The Promise and Pitfalls of Text-Scaling Techniques for the Analysis of Judicial. Dyevre, A. Technical Report ID 2452863, Social Science Research Network, Rochester, NY, 2014.
The Promise and Pitfalls of Text-Scaling Techniques for the Analysis of Judicial [link]Paper  abstract   bibtex   
Among the most promising techniques that have emerged from the text-as-data movement, methods for estimating latent traits from textual data have found application across a broad range of topics. Yet attempts to apply these computer-based approaches to the analysis of judicial opinions have been both rare and unconvincing. The present paper considers the application of text-scaling methods to the analysis of a well documented body of case-law: the 16 opinions rendered by the German Federal Constitutional Court on European integration. Unsupervised text-scaling (Word⬚sh) appears to generate reliable results, especially for the ⬚rest 14 opinions. Judicial position estimates on what is interpreted as a pro/anti-integration dimension are broadly in line with the doctrinal accounts encountered in EU law textbooks and law review articles. They are also shown to be consistent with estimates from supervised text-scaling (Wordscores). These results demonstrate that the basic assumption underpinning the application of text-scaling techniques to party manifestos and legislative speeches that word choice is driven by rhetorical considerations also holds for judicial discourse.
@techreport{ dyevre_promise_2014,
  address = {Rochester, NY},
  type = {{SSRN} {Scholarly} {Paper}},
  title = {The {Promise} and {Pitfalls} of {Text}-{Scaling} {Techniques} for the {Analysis} of {Judicial}},
  url = {http://papers.ssrn.com/abstract=2452863},
  abstract = {Among the most promising techniques that have emerged from the text-as-data movement, methods for estimating latent traits from textual data have found application across a broad range of topics. Yet attempts to apply these computer-based approaches to the analysis of judicial opinions have been both rare and unconvincing. The present paper considers the application of text-scaling methods to the analysis of a well documented body of case-law: the 16 opinions rendered by the German Federal Constitutional Court on European integration. Unsupervised text-scaling (Word⬚sh) appears to generate reliable results, especially for the ⬚rest 14 opinions. Judicial position estimates on what is interpreted as a pro/anti-integration dimension are broadly in line with the doctrinal accounts encountered in EU law textbooks and law review articles. They are also shown to be consistent with estimates from supervised text-scaling (Wordscores). These results demonstrate that the basic assumption underpinning the application of text-scaling techniques to party manifestos and legislative speeches that word choice is driven by rhetorical considerations also holds for judicial discourse.},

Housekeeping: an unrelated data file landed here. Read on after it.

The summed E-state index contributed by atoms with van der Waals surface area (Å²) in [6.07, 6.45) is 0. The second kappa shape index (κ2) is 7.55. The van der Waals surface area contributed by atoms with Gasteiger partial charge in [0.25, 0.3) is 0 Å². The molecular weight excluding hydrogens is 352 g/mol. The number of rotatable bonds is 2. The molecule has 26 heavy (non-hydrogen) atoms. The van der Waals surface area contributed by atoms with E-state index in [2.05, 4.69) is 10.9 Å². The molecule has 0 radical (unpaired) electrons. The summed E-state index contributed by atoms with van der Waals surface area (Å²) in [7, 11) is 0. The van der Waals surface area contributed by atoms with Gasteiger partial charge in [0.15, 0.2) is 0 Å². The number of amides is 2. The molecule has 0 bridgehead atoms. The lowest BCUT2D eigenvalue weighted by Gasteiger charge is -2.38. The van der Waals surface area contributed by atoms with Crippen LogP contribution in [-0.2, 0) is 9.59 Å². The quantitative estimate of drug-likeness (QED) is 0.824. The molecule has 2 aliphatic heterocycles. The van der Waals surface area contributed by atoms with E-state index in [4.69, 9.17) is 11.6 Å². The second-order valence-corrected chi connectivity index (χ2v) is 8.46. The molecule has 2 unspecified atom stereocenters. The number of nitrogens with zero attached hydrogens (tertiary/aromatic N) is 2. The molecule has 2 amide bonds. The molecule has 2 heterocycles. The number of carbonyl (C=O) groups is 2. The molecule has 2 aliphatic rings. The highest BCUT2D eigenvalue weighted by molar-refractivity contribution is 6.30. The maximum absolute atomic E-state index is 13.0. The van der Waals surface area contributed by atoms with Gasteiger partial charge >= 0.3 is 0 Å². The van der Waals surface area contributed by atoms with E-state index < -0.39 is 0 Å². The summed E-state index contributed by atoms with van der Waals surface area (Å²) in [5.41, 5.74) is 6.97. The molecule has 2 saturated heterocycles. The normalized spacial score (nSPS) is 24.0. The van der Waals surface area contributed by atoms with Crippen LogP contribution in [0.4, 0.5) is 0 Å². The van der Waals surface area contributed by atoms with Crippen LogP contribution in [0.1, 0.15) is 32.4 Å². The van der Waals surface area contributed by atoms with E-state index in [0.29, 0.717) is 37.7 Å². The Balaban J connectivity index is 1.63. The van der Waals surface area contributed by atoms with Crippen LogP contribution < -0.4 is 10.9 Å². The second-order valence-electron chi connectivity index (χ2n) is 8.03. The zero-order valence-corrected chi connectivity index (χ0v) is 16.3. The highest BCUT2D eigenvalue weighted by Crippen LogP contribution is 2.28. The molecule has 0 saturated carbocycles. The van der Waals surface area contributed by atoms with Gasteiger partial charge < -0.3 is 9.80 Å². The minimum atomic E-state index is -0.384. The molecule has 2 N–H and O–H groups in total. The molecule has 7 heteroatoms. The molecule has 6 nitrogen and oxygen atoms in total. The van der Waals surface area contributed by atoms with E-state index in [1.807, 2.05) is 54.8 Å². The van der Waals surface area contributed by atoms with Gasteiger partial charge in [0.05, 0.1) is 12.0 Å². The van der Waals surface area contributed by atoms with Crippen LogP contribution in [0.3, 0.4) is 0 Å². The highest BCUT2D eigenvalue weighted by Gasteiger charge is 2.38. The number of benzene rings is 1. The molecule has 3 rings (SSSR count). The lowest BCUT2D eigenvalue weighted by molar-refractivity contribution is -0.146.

number = {ID 2452863},
  urldate = {2014-08-12TZ},
  institution = {Social Science Research Network},
  author = {Dyevre, Arthur},
  year = {2014}
}
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